Wednesday, December 8, 2010

Kodak's BIMAT System

Here's the best diagram I can find of Kodak's BIMAT P/N system used on early moon probes. The system used two lenses, a long focal length, and a wide angle (a Schneider Xenotar!) and two spools, one with film, the other with a "web". The web was damp with processing chemicals, and processed the film, which would also if desired produce a DTR positive onto the web.

The system shown in the diagram scanned just the negative with a flying spot scanner, a precursor to the drum scanner.  A flying spot scanner uses a CRT-like electron beam to illuminate a spot that moves in a predictable way, and the intensity of the transmitted light can then be recorded or transmitted to a distant location.

Check out this shot.

Here is a link to the website discussing it, and if you look around you can see striped pictures of the moon shot with this system, which might have used Pan-X.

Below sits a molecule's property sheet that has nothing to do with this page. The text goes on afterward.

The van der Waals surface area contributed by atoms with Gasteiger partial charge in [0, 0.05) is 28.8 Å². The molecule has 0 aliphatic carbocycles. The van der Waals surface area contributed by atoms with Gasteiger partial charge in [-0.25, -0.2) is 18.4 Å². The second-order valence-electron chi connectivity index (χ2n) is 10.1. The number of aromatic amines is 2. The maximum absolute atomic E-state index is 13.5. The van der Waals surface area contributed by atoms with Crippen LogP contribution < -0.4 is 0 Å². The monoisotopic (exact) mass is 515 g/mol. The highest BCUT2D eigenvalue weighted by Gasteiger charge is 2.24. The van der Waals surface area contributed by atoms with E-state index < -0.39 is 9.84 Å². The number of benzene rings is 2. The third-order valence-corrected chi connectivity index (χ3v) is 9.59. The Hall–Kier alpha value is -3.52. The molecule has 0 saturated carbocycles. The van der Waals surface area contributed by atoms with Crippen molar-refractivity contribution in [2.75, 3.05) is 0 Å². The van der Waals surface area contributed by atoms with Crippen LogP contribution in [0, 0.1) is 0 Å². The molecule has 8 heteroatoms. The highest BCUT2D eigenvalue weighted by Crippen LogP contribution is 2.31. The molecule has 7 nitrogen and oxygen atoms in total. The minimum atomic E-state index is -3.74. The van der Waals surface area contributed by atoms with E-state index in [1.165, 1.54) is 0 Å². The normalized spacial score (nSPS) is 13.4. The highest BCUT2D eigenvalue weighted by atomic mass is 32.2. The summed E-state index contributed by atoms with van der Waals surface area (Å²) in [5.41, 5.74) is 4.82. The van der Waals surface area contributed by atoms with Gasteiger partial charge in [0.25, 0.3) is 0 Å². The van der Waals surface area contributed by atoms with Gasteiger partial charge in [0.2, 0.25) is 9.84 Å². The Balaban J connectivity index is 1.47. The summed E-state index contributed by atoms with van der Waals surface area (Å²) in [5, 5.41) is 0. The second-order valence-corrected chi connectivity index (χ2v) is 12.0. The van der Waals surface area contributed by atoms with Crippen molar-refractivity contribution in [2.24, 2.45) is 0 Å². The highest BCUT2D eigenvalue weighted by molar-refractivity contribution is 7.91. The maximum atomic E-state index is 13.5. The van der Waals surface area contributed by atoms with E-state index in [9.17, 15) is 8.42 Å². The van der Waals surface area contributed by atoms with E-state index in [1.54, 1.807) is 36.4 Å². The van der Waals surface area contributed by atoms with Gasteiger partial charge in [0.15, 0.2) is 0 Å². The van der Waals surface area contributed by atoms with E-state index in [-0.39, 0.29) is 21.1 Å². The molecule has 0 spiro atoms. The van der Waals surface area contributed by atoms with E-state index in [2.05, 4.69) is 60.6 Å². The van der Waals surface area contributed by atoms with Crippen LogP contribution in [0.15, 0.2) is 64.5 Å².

6 comments:

Mike said...

For something a little simpler and closer to home, PoroPak model 35. http://www.flickr.com/photos/memoirs-in-digital/4981946024/

Bob Crowley said...

Hi Mike

Good one!

Do you remember the Brooks Pixmat? That was a 35mm monobath system, and I used it several times with "OK" results. One of the problems with the Pixmat was the film sticking to itself.

Anonymous said...

That is the best moon photo.

jb said...

More on the bimat system
http://tinyurl.com/2552vff
link takes you to a google books result. had to use tinyurl due to length of url

Mike said...

Never used the Pixmat but have heard about it and similar methods. Some of the old ways of photography still surprise me.

Andrew D. Barron said...

Found your blog today looking into instant film backs and the Instax 210. I wrote a bit about that imaging system.
http://barronphotography.blogspot.com/2010/12/friday-experiments.html

Thanks for the blog.